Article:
Each poem is aptly illustrated by a different collage, ingeniously created from a resourceful collection of miscellaneous materials, such as scraps from a tin ceiling, coins, insects, seashells, buttons, and burlap, as well as cut and torn paper and paint. In Lee & Low’s fall 1997 catalog, Javaka writes about his work: “Coming up with the initial ideas . . . was easy. But bringing an idea to life — finding the right materials, composition, and style — took forever for some pieces, while others just came to me. I don’t think there is one illustration that has not been through some drastic transformation. Each of the poems was so different and I wanted to give each one its own individuality . . . I had to reinvent the book with each new poem.”
When asked about his choice of collage as the medium for these illustrations, Javaka replied, “I think it had to do with being in school. I did a lot of drawing with pencil, ink, and things like that, and when I got to school I had all these different media and techniques to play with. I was doing print-making, silk screen, and etching, and taking all sorts of drawing classes, and video and film, just seeing a lot of other people’s work. So collage seemed to come out of that.”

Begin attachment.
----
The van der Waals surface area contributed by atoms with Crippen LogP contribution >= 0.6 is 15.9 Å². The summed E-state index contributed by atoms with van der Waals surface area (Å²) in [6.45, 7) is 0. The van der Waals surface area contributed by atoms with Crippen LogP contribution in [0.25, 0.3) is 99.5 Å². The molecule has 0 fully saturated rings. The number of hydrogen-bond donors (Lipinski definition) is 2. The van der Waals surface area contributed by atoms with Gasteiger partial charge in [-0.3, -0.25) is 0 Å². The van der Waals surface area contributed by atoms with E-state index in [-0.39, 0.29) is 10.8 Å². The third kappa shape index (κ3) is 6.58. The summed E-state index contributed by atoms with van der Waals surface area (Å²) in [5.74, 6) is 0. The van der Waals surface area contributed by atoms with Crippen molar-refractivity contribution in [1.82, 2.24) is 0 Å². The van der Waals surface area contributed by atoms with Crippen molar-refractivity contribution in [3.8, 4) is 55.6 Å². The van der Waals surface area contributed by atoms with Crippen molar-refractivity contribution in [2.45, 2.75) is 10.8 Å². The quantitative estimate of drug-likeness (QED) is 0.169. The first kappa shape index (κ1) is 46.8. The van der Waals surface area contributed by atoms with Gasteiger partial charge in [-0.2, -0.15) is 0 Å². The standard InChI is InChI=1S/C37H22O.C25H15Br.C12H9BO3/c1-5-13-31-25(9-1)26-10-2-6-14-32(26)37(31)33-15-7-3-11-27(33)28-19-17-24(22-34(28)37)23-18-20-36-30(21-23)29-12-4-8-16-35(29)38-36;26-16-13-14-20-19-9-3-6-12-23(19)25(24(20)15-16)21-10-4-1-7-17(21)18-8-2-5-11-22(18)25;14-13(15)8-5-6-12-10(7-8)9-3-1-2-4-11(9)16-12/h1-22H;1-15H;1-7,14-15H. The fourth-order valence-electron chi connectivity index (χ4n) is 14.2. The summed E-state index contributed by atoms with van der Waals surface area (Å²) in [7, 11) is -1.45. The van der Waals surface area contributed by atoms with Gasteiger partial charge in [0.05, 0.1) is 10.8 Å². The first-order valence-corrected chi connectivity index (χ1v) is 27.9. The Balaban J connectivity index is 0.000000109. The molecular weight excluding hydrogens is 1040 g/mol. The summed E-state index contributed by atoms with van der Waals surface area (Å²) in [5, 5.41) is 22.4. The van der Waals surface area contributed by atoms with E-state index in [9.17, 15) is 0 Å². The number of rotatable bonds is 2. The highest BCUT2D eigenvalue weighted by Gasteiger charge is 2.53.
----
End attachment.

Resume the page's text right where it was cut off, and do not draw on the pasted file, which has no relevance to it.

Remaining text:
I asked whether he was aware of some of the artistic influences on his work. “I definitely have thought about the different types of influences. For the Sonia Sanchez poem, I thought about the African-American quilt-making tradition. I was also inspired by a mixed media piece by an African artist whose name I can’t remember. I also thought about Romare Bearden. So I took inspiration from a lot of different places. I can’t at all say that it’s totally me.”
Drawing seems to have come naturally to Javaka. His mother, artist Stephanie Douglas, also illustrated some picture books in the early 1970s. Asked about his own early art experiences and early training, he reports: “I always drew around the house. I was encouraged to do that because there was always paper and pencil and other materials around. I went to a lot of after-school programs. I went to the Children’s Art Carnival, and to an animation program at the Studio Museum of Harlem.” He reports that, although his father sometimes gave him and Bweela little “art assignments” such as tracing album covers, he felt no pressure to become an artist. In fact, he recalled that for a time he considered pursuing his interest in science. His father was instrumental, however, in Javaka attending the High School of Art and Design, the same school that he himself had attended. More recently, and in relation to his entry into book illustration, Javaka has been the beneficiary of advice and mentoring from the illustrator Pat Cummings, who encouraged him to take his portfolio to Lee & Low.